The Commissioner will be inviting WA children and young people to share what constitutes healthy, accessible, friendly and safe places and spaces in their local community. Their views will be captured through a statewide art project and two advisory committees of young people. Initially planned for early 2020, due to the impacts of the COVID-19 pandemic this consultation was postponed.
Australian and New Zealand Children’s Commissioners and Guardians Group (ANZCCG)
The ANZCCG aims to promote and protect the safety, wellbeing and rights of children and young people in Australia and New Zealand.
Every Australian state and territory has a Child Guardian and/or Commissioner’s office, each guided by specific legislation, and in New Zealand there is a national Commissioner. Despite the differences in statutory function between these jurisdictions, the Commissioners and Guardians collaborate where possible and usually meet twice a year to share information and plan joint advocacy projects.
In the past year the ANZCCG met in November 2019, and from February 2020, due to COVID-19 pandemic travel restrictions, met by video conference three times.
The ANZCCG continues to recommend governments in Australia and New Zealand raise the minimum age of criminal responsibility to at least 14 years, consistent with international standards. The age of criminal responsibility in all Australian jurisdictions and New Zealand is currently 10 years. ANZCCG members are concerned about the number of children aged between 10 and 13 held in youth detention across Australia.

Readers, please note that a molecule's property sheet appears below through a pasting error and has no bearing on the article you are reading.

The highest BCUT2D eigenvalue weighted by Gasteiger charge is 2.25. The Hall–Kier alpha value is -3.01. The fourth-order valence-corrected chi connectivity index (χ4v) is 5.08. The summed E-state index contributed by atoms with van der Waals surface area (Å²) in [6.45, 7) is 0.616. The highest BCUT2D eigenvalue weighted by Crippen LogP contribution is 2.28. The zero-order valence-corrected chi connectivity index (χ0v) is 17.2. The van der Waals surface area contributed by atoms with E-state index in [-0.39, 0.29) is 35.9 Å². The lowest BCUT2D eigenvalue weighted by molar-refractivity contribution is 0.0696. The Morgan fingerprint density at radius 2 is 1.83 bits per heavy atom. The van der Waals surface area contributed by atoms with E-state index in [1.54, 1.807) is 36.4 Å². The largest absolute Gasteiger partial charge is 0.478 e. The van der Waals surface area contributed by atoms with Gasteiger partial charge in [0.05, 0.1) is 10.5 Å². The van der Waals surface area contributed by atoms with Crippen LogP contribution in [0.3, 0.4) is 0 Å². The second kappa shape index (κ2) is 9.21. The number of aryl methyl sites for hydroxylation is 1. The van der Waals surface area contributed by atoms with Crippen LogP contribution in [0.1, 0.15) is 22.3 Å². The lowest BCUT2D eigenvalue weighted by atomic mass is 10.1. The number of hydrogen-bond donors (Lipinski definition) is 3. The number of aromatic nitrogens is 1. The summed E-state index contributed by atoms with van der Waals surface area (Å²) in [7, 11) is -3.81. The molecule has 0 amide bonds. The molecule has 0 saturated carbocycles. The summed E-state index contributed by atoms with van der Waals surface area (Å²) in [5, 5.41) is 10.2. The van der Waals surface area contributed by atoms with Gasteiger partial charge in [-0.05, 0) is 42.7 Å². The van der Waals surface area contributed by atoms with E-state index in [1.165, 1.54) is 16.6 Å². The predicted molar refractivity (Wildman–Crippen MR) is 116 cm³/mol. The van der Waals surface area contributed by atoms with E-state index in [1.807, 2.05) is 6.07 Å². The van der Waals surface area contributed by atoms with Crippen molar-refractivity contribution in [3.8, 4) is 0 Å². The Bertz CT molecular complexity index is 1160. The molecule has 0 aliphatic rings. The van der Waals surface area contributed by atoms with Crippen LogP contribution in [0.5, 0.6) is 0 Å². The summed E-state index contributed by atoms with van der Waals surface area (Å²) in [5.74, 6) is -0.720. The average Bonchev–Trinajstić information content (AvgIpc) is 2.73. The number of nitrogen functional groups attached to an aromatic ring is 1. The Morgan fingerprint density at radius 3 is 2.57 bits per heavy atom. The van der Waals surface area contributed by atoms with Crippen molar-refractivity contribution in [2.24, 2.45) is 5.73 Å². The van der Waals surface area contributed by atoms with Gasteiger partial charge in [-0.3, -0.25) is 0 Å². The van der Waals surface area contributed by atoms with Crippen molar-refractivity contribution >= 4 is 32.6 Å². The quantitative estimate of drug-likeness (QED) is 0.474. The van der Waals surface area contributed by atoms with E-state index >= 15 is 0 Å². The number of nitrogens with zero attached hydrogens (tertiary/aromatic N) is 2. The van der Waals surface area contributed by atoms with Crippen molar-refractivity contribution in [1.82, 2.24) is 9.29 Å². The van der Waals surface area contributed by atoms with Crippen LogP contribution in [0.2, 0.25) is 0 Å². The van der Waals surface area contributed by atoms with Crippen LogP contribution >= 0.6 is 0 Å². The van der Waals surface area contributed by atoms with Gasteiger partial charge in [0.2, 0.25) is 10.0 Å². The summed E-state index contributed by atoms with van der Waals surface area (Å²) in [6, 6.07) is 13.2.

The Commissioner works in a variety of ways to inform broad sectors of the community about issues affecting the wellbeing of the WA’s children and young people and encourage positive change.
During the year the Commissioner gave 31 speeches and presentations on a range of issues such as his Speaking Out Survey results, child protection, early years, vulnerable children and young people, wellbeing and the importance of listening to the views of children and young people. The COVID-19 pandemic social gathering restrictions from March to June 2020 impacted the number of presentations the Commissioner was able to give compared to previous years.
The Commissioner makes public comment in the media where appropriate and in the best interests of the WA’s children and young people. In 2019−20, the Commissioner had four opinion pieces published in major media outlets and gave over 30 interviews and comments on issues, including his Speaking Out Survey findings, youth suicide, youth justice and the impact of the COVID-19 pandemic on children and young people.
Social media is recognised as an increasingly important way for the Commissioner to engage with stakeholders and the community. In the past year, all of the Commissioner’s social media platforms continued to experience strong growth.